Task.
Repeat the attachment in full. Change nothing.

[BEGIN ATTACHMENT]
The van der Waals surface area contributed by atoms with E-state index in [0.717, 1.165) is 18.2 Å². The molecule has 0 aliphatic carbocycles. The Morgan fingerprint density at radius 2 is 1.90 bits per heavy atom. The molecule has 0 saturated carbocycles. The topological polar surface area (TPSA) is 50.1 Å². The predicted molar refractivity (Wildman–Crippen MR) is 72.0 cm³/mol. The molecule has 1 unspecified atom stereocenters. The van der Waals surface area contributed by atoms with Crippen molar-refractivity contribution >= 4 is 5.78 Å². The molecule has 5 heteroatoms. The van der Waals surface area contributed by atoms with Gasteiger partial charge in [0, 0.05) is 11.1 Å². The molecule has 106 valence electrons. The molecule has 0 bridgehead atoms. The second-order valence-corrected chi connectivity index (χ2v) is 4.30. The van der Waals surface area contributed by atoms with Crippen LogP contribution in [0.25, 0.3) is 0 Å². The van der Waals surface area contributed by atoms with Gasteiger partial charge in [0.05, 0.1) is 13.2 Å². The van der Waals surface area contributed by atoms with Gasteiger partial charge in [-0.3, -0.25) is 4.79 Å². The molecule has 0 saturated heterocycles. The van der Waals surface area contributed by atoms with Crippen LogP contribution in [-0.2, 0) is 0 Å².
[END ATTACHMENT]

The van der Waals surface area contributed by atoms with E-state index in [0.717, 1.165) is 18.2 Å². The molecule has 0 aliphatic carbocycles. The Morgan fingerprint density at radius 2 is 1.90 bits per heavy atom. The molecule has 0 saturated carbocycles. The topological polar surface area (TPSA) is 50.1 Å². The predicted molar refractivity (Wildman–Crippen MR) is 72.0 cm³/mol. The molecule has 1 unspecified atom stereocenters. The van der Waals surface area contributed by atoms with Crippen molar-refractivity contribution >= 4 is 5.78 Å². The molecule has 5 heteroatoms. The van der Waals surface area contributed by atoms with Gasteiger partial charge in [0, 0.05) is 11.1 Å². The molecule has 106 valence electrons. The molecule has 0 bridgehead atoms. The second-order valence-corrected chi connectivity index (χ2v) is 4.30. The van der Waals surface area contributed by atoms with Crippen LogP contribution in [0.25, 0.3) is 0 Å². The van der Waals surface area contributed by atoms with Gasteiger partial charge in [0.05, 0.1) is 13.2 Å². The van der Waals surface area contributed by atoms with Gasteiger partial charge in [-0.3, -0.25) is 4.79 Å². The molecule has 0 saturated heterocycles. The van der Waals surface area contributed by atoms with Crippen LogP contribution in [-0.2, 0) is 0 Å².